Whenever the Star Chamber investigated complaints, the issues were clouded in a fog of conflicting evidence. Two months later in March, Edmund Mathew testified that he had been ambushed by a hired gang while returning from London to Cardiff. With difficulty he escaped to his home and, in the siege that followed, a variety of weapons, including pistols, inflicted "grievous hurts on divers persons'. In their version, the Lewis fraternity claimed that Edmund Mathew marched on Cardiff with a hundred men and attacked Lewis's servants in Shoemaker Street. Whichever side began the affray, it was difficult for innocent bystanders to avoid the violence. Nor was it easy for the bailiffs to impose order when a powerful family was prepared to take the law into its own hands.

Three of Sir William Herbert's servants were gaoled by the Town Bailiff in February 1595 on charges of assault and contempt. Sir Nicholas Herbert, apart from being William's brother, was also a former Sheriff and MP. He demanded that the prisoners should be released on bail and, when this request was denied, he stormed the gaol with 18 armed men, shouting "You were offered bail for the said prisoners but it would not be accepted and, therefore, now we will bail them ourselves'. In the scuffle which ensued, one of Herbert's lackeys, Llewellyn David, was mortally wounded, but not until he "did with his sword very cruelly cut and slit the nose of a woman in such sort as the same did hang down over her lips'.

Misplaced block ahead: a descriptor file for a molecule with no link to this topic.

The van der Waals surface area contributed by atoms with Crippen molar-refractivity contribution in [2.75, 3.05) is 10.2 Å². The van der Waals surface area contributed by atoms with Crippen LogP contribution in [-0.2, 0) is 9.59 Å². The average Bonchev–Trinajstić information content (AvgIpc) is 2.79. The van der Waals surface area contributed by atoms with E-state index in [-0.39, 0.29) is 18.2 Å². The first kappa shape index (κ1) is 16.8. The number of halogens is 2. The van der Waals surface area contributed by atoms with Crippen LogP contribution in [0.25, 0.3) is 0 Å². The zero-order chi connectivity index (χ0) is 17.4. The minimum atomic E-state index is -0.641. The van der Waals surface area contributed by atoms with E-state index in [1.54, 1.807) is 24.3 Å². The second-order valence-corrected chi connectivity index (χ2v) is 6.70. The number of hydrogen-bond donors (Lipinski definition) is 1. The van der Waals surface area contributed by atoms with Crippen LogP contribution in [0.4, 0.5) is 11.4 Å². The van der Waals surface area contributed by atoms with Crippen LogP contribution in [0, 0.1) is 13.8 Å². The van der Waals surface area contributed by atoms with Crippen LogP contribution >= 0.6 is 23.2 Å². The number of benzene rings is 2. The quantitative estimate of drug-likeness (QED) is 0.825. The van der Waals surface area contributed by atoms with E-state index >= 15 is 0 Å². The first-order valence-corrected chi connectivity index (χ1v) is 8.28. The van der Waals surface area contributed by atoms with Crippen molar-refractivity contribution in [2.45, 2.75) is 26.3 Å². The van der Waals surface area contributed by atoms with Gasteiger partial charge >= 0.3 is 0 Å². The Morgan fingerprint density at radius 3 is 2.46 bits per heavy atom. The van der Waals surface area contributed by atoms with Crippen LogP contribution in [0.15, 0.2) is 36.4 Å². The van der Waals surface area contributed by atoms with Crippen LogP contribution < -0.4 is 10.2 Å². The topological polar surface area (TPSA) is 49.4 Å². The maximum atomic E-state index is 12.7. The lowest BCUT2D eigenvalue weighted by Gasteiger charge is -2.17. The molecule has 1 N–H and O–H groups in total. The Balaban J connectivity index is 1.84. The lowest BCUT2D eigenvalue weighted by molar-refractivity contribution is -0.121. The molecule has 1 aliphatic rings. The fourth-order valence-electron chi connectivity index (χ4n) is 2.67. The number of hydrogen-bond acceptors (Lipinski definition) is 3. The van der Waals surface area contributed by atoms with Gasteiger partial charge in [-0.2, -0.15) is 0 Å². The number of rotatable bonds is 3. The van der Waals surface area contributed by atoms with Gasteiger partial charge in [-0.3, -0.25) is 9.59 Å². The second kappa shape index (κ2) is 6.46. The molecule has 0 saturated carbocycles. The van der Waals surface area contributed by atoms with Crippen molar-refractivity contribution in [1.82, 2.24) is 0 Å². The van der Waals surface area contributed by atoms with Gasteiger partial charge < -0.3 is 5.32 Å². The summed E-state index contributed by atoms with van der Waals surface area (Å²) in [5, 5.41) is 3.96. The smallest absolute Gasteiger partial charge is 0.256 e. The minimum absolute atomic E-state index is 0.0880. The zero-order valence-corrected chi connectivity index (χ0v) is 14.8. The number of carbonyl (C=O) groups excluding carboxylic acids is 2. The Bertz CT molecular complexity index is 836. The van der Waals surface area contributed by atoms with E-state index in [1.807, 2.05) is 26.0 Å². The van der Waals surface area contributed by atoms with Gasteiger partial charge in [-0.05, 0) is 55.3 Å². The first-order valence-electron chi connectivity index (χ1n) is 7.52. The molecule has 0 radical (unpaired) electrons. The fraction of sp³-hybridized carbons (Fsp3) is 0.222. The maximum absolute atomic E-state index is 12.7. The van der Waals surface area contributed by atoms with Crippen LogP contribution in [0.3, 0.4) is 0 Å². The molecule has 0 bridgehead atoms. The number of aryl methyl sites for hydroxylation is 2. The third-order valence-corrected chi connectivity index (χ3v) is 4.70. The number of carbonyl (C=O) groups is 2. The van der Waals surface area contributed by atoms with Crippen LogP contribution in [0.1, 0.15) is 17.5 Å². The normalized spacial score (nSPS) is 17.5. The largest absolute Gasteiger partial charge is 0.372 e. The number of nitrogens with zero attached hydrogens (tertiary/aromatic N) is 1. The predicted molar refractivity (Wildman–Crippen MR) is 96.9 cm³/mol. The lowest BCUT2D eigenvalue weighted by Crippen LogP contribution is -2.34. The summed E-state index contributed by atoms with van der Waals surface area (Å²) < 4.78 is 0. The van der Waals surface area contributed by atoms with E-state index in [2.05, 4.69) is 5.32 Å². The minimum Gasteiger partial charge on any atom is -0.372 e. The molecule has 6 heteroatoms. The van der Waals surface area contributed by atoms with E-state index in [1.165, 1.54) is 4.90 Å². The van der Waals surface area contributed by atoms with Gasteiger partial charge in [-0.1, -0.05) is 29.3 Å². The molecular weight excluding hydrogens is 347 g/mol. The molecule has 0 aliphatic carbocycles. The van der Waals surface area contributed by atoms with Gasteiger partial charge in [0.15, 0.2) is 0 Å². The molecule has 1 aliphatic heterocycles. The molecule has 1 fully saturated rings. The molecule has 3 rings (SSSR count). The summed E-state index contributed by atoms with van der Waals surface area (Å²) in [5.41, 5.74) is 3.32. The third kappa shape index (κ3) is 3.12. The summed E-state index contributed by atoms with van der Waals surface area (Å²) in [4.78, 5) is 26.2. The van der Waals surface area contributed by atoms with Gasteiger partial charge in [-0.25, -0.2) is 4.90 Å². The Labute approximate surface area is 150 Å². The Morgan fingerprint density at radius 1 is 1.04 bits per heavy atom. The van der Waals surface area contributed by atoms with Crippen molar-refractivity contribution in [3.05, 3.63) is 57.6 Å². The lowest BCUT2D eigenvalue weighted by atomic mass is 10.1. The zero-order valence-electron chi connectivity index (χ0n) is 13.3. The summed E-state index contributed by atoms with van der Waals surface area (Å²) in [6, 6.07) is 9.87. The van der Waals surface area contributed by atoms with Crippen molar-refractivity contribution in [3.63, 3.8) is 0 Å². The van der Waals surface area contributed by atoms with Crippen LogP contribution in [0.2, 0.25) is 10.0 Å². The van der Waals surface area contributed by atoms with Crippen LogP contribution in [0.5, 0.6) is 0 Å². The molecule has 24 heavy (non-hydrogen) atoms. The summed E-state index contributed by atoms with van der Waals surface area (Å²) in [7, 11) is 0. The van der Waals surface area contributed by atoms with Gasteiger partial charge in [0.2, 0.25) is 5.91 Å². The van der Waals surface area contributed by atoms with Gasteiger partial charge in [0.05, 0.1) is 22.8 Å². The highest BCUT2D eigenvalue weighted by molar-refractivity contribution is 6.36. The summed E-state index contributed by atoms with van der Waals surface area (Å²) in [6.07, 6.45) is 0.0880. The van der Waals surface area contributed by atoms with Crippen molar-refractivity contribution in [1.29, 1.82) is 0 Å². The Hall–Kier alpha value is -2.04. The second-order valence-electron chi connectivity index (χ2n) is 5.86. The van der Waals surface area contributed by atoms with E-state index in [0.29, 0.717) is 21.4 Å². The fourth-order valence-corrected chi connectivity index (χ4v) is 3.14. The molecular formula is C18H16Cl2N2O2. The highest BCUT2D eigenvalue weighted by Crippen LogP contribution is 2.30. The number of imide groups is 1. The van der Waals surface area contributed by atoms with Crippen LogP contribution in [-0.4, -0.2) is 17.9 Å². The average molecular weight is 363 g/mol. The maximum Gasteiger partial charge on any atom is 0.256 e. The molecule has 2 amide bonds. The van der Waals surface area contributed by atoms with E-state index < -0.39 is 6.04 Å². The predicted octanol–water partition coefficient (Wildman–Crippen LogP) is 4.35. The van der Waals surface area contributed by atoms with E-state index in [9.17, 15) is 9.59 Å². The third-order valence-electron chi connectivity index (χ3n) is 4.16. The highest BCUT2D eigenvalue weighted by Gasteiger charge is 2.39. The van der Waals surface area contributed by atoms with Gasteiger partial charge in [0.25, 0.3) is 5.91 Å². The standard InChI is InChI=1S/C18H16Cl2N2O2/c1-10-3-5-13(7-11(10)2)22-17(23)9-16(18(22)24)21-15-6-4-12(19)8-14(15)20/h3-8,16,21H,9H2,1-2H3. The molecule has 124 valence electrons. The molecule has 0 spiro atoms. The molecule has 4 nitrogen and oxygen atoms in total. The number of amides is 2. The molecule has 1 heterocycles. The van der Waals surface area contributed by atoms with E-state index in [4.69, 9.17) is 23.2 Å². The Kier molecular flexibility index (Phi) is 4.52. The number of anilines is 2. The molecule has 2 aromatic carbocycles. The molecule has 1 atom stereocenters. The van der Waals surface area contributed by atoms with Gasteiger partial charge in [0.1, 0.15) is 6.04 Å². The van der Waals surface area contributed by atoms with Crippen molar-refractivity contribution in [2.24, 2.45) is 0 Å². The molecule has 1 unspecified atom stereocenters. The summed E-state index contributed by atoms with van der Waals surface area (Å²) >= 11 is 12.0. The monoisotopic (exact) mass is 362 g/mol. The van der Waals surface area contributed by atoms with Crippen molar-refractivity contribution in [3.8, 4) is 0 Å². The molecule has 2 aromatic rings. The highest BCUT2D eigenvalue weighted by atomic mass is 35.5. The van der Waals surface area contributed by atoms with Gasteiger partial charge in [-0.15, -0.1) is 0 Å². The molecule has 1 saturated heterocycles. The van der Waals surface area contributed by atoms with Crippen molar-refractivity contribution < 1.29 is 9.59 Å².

Afterwards, Sir William Herbert persuaded another of his relatives, Edward Kemys, who also happened to be the Sheriff, to summon a packed coroner's jury which falsely accused Nicholas Hawkins, the Bailiff, of David's death. The counter-claim, that the Herberts had caused the riot, was rejected at the Petty Sessions by Sir William himself, in his capacity as a magistrate. This was one of the ten occasions between 1594 and 1599 when the Star Chamber investigated riots at Cardiff, which were accompanied by perjury, bribery, packed juries, misuse of office and outright gangsterism, as the leaders of local society sought to intimidate their opponents. In this instance, the offenders did not escape unscathed. Sir William was fined 1000 marks (£666), while Nicholas Herbert and Edward Kemys were each fined £500 and removed as Commissioners of the Peace. They were additionally ordered to pay damages to the Town Bailiffs.